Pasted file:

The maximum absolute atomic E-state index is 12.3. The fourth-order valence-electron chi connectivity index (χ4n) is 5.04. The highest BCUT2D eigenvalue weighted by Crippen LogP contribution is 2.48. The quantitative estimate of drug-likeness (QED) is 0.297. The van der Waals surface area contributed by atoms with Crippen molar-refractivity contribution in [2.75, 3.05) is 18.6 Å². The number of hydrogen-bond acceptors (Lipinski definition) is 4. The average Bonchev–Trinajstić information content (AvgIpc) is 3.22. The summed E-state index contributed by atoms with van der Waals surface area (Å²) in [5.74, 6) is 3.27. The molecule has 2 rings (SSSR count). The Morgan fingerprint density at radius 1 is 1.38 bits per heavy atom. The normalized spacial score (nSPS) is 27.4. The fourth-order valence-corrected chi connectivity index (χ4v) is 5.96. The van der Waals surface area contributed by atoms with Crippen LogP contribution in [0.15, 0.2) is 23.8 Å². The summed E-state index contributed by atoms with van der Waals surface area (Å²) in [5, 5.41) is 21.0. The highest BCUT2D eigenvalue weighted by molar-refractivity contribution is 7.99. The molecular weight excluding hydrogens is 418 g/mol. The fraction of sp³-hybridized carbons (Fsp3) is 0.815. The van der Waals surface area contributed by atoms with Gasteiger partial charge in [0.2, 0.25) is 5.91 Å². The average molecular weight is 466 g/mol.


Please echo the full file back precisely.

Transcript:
The maximum absolute atomic E-state index is 12.3. The fourth-order valence-electron chi connectivity index (χ4n) is 5.04. The highest BCUT2D eigenvalue weighted by Crippen LogP contribution is 2.48. The quantitative estimate of drug-likeness (QED) is 0.297. The van der Waals surface area contributed by atoms with Crippen molar-refractivity contribution in [2.75, 3.05) is 18.6 Å². The number of hydrogen-bond acceptors (Lipinski definition) is 4. The average Bonchev–Trinajstić information content (AvgIpc) is 3.22. The summed E-state index contributed by atoms with van der Waals surface area (Å²) in [5.74, 6) is 3.27. The molecule has 2 rings (SSSR count). The Morgan fingerprint density at radius 1 is 1.38 bits per heavy atom. The normalized spacial score (nSPS) is 27.4. The fourth-order valence-corrected chi connectivity index (χ4v) is 5.96. The van der Waals surface area contributed by atoms with Crippen LogP contribution in [0.15, 0.2) is 23.8 Å². The summed E-state index contributed by atoms with van der Waals surface area (Å²) in [5, 5.41) is 21.0. The highest BCUT2D eigenvalue weighted by molar-refractivity contribution is 7.99. The molecular weight excluding hydrogens is 418 g/mol. The fraction of sp³-hybridized carbons (Fsp3) is 0.815. The van der Waals surface area contributed by atoms with Gasteiger partial charge in [0.2, 0.25) is 5.91 Å². The average molecular weight is 466 g/mol.